RebelLabs is the media partner for the Virtual JUG, the online Java User Group which brings you the best sessions by world class speakers. The best part? You don’t have to leave your house or office to enjoy them! You can educate yourself and become a better developer even from the comfort of your home!
In this whitepaper, we describe the performance pipeline, a concept of mapping performance related work and activities towards the stages of a software delivery pipeline. The main idea behind the performance pipeline is to make sure that the development team is aware of the performance of their product throughout the full length of the delivery process. Being aware of the performance of your application and taking steps not to introduce performance regressions is a continuous process. You can ensure reasonable performance at every stage of the delivery pipeline. Test proactively, rather than solve performance problems your users reported to you after the fact.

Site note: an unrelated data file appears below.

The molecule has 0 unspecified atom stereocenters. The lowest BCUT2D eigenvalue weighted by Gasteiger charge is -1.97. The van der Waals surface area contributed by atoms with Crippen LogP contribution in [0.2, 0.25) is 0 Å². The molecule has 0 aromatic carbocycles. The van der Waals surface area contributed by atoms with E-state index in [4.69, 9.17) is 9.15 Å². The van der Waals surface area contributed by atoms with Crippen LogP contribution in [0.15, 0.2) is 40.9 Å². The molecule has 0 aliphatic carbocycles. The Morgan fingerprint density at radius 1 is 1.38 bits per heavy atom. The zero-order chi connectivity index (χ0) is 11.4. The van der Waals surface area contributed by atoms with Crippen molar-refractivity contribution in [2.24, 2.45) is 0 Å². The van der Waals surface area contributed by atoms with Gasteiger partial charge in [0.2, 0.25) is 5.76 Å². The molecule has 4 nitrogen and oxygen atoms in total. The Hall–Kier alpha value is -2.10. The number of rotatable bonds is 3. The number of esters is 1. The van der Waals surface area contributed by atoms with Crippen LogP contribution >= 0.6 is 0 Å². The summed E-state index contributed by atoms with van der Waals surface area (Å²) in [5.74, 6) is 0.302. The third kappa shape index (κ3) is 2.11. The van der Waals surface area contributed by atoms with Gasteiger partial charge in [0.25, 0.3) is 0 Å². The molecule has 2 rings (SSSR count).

Welcome to the tenth RebelLabs cheat sheet! This time we’ll focus on the useful JVM options you might want to use, but forget about. In this post, we’ll describe what each of the featured options do.
Spring and Java EE are largely considered competing technologies. Our recent RebelLabs tools and technologies report asked whether which Java EE versions people used and whether or not they used Spring.
However, we’re trying to understand better what exactly developers mean when they say “I use Spring” or “I use Java EE.” Are we talking about the servlet classes being used underneath it all or the full blown profile? We’ll find it out by asking you for a little more detail in our new 5 question mini-survey.
We recently released the RebelLabs Java Tools and Technology report 2016. In case you missed it, we showed you the survey results from over 2000 fellow geeks. There were winners and losers in the report, but in this post, we’re going to focus on the success stories! First of all, here’s an image that shows 12 winners from the report that we were excited to tell you about.
Welcome to the Java Tools and Technologies Landscape Report 2016. This is a massive report that is focused on analyzing the data about the tools and technologies Java developers use.
There are three main parts to this report and they can be found through the links below:
- Part 1: Looking at the raw data — continue reading this blogpost
- Part 2: Pivoting the data: microservices usage, early vs. late adopters, and so on
- Part 3: Looking at trends and the historical data
Alternatively, you can download a single pdf version of the report and enjoy it all at once:GET THE PDF NOW